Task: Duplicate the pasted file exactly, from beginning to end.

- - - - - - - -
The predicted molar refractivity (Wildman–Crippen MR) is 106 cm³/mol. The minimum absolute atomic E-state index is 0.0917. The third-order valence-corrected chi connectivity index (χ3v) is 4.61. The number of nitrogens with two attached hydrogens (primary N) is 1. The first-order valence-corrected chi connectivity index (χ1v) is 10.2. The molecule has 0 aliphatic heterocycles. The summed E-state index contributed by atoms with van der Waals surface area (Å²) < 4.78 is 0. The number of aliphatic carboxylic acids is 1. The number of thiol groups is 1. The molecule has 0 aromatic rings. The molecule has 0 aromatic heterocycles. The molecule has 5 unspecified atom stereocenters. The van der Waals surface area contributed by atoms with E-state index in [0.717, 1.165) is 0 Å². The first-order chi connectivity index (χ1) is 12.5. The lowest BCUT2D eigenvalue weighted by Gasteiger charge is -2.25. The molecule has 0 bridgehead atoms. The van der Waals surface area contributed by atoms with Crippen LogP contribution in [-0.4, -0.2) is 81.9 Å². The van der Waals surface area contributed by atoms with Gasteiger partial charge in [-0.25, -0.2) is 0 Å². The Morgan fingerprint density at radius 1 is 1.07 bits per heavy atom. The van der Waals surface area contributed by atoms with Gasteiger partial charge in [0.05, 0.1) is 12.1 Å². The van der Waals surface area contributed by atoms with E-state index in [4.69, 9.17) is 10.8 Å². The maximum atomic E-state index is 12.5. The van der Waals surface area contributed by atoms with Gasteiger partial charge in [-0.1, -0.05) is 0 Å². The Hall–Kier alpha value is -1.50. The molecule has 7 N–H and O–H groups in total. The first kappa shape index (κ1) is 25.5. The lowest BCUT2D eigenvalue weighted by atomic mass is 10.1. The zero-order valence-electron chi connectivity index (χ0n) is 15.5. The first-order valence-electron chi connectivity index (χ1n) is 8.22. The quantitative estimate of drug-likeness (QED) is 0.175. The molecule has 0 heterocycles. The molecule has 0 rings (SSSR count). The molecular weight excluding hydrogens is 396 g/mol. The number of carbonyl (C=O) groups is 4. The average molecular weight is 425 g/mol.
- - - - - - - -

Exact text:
The predicted molar refractivity (Wildman–Crippen MR) is 106 cm³/mol. The minimum absolute atomic E-state index is 0.0917. The third-order valence-corrected chi connectivity index (χ3v) is 4.61. The number of nitrogens with two attached hydrogens (primary N) is 1. The first-order valence-corrected chi connectivity index (χ1v) is 10.2. The molecule has 0 aliphatic heterocycles. The summed E-state index contributed by atoms with van der Waals surface area (Å²) < 4.78 is 0. The number of aliphatic carboxylic acids is 1. The number of thiol groups is 1. The molecule has 0 aromatic rings. The molecule has 0 aromatic heterocycles. The molecule has 5 unspecified atom stereocenters. The van der Waals surface area contributed by atoms with E-state index in [0.717, 1.165) is 0 Å². The first-order chi connectivity index (χ1) is 12.5. The lowest BCUT2D eigenvalue weighted by Gasteiger charge is -2.25. The molecule has 0 bridgehead atoms. The van der Waals surface area contributed by atoms with Crippen LogP contribution in [-0.4, -0.2) is 81.9 Å². The van der Waals surface area contributed by atoms with Gasteiger partial charge in [-0.25, -0.2) is 0 Å². The Morgan fingerprint density at radius 1 is 1.07 bits per heavy atom. The van der Waals surface area contributed by atoms with Gasteiger partial charge in [0.05, 0.1) is 12.1 Å². The van der Waals surface area contributed by atoms with E-state index in [4.69, 9.17) is 10.8 Å². The maximum atomic E-state index is 12.5. The van der Waals surface area contributed by atoms with Gasteiger partial charge in [-0.1, -0.05) is 0 Å². The Hall–Kier alpha value is -1.50. The molecule has 7 N–H and O–H groups in total. The first kappa shape index (κ1) is 25.5. The lowest BCUT2D eigenvalue weighted by atomic mass is 10.1. The zero-order valence-electron chi connectivity index (χ0n) is 15.5. The first-order valence-electron chi connectivity index (χ1n) is 8.22. The quantitative estimate of drug-likeness (QED) is 0.175. The molecule has 0 heterocycles. The molecule has 0 rings (SSSR count). The molecular weight excluding hydrogens is 396 g/mol. The number of carbonyl (C=O) groups is 4. The average molecular weight is 425 g/mol.